El calostro es la leche producida por la vaca inmediatamente antes del parto. Contiene nutrientes claves como proteína, vitaminas, minerales y energía para promover un crecimiento sano, además anticuerpos (también conocidas como inmunoglobulinas o IgGs) para prevenir las enfermedades. Como la capacidad de la becerra de absorber las IgGs disminuye rápidamente después del nacimiento, es importante darla calostro lo más pronto como sea posible. La recomendación estándar es dar un galón de calostro dentro de las primeras horas después del nacimiento. Debe esforzarse dar de comer a por lo menos 50% de las becerras dentro de una hora después del nacimiento, como eso es el tiempo en que pueden absorber las IgGs con más eficiencia.
 
Mientras la cantidad y la puntualidad de la alimentación de calostro son importantes, no hay que olvidar la calidad. Si es posible, midan el nivel de IgGs con un Calostrometer para asegurar que el nivel de anticuerpos es suficiente. Como el calostro es un buen caldo para el cultivo de bacterias, hay que siempre desinfectar todos los envases (cubetas, botellas, biberones, tubos, etc.) después de cada uso y enfriar el calostro rápidamente después del ordeño si no lo van a usar inmediatamente.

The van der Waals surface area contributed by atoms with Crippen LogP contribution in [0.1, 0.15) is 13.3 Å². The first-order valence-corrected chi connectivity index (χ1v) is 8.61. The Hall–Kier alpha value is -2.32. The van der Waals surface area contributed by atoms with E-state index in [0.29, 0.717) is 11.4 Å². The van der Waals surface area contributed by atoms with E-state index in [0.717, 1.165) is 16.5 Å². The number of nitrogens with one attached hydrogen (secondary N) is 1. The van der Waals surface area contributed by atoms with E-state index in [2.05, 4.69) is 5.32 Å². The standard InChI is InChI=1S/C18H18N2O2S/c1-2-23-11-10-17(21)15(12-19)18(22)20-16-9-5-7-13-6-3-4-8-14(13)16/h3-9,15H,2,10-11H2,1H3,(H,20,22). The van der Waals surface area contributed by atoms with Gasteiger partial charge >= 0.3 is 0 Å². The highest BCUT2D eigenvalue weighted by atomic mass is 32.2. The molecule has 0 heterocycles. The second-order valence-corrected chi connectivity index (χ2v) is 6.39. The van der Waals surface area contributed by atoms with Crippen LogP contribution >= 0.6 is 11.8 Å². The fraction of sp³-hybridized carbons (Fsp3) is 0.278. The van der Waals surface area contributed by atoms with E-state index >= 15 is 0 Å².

Aquí se puede encontrar unas frases fáciles para ayudarle a comunicar sobre la importancia de calostro de alta calidad para becerras sanas.

Colostrum Handling El Manejo del Calostro
Always cover the colostrum pail Siempre tape la cubeta de calostro
Put the colostrum in the refrigerator Ponga el calostro en el refrigerador
Measure the IgGs in the colostrum Mida el nivel de IgGs en el calostro
Feed the calf quickly after birth Dela de comer rápidamente después del nacimiento
Feed the calf a gallon of colostrum Dé la becerra un galón de calostro
Disinfect the bottle Desinfecte la botella

Reference:
Leadly, Sam. Calf Facts.